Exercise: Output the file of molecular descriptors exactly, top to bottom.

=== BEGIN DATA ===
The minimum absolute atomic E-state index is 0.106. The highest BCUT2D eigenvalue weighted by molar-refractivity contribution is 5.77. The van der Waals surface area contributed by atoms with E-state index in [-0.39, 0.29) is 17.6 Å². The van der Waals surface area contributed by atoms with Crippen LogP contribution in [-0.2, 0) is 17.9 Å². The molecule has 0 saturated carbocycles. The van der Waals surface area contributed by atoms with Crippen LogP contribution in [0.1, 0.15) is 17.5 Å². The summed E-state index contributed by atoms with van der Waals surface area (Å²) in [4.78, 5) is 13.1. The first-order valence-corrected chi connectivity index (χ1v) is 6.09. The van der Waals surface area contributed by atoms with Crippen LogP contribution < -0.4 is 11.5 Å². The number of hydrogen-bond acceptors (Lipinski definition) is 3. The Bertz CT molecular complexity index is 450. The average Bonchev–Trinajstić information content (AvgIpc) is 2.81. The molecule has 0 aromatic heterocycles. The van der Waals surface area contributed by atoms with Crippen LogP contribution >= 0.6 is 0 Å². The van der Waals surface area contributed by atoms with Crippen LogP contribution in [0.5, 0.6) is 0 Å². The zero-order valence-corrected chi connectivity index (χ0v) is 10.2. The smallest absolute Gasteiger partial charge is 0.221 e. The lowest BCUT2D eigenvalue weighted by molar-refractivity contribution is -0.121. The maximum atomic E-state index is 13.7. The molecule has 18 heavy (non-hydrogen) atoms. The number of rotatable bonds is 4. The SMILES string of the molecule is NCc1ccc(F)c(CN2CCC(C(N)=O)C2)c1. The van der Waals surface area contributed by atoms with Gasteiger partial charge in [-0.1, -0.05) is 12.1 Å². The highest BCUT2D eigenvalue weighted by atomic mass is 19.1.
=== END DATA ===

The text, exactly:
The minimum absolute atomic E-state index is 0.106. The highest BCUT2D eigenvalue weighted by molar-refractivity contribution is 5.77. The van der Waals surface area contributed by atoms with E-state index in [-0.39, 0.29) is 17.6 Å². The van der Waals surface area contributed by atoms with Crippen LogP contribution in [-0.2, 0) is 17.9 Å². The molecule has 0 saturated carbocycles. The van der Waals surface area contributed by atoms with Crippen LogP contribution in [0.1, 0.15) is 17.5 Å². The summed E-state index contributed by atoms with van der Waals surface area (Å²) in [4.78, 5) is 13.1. The first-order valence-corrected chi connectivity index (χ1v) is 6.09. The van der Waals surface area contributed by atoms with Crippen LogP contribution < -0.4 is 11.5 Å². The number of hydrogen-bond acceptors (Lipinski definition) is 3. The Bertz CT molecular complexity index is 450. The average Bonchev–Trinajstić information content (AvgIpc) is 2.81. The molecule has 0 aromatic heterocycles. The van der Waals surface area contributed by atoms with Crippen LogP contribution >= 0.6 is 0 Å². The van der Waals surface area contributed by atoms with Crippen LogP contribution in [0.5, 0.6) is 0 Å². The zero-order valence-corrected chi connectivity index (χ0v) is 10.2. The smallest absolute Gasteiger partial charge is 0.221 e. The lowest BCUT2D eigenvalue weighted by molar-refractivity contribution is -0.121. The maximum atomic E-state index is 13.7. The molecule has 18 heavy (non-hydrogen) atoms. The number of rotatable bonds is 4. The SMILES string of the molecule is NCc1ccc(F)c(CN2CCC(C(N)=O)C2)c1. The van der Waals surface area contributed by atoms with Gasteiger partial charge in [-0.1, -0.05) is 12.1 Å². The highest BCUT2D eigenvalue weighted by atomic mass is 19.1.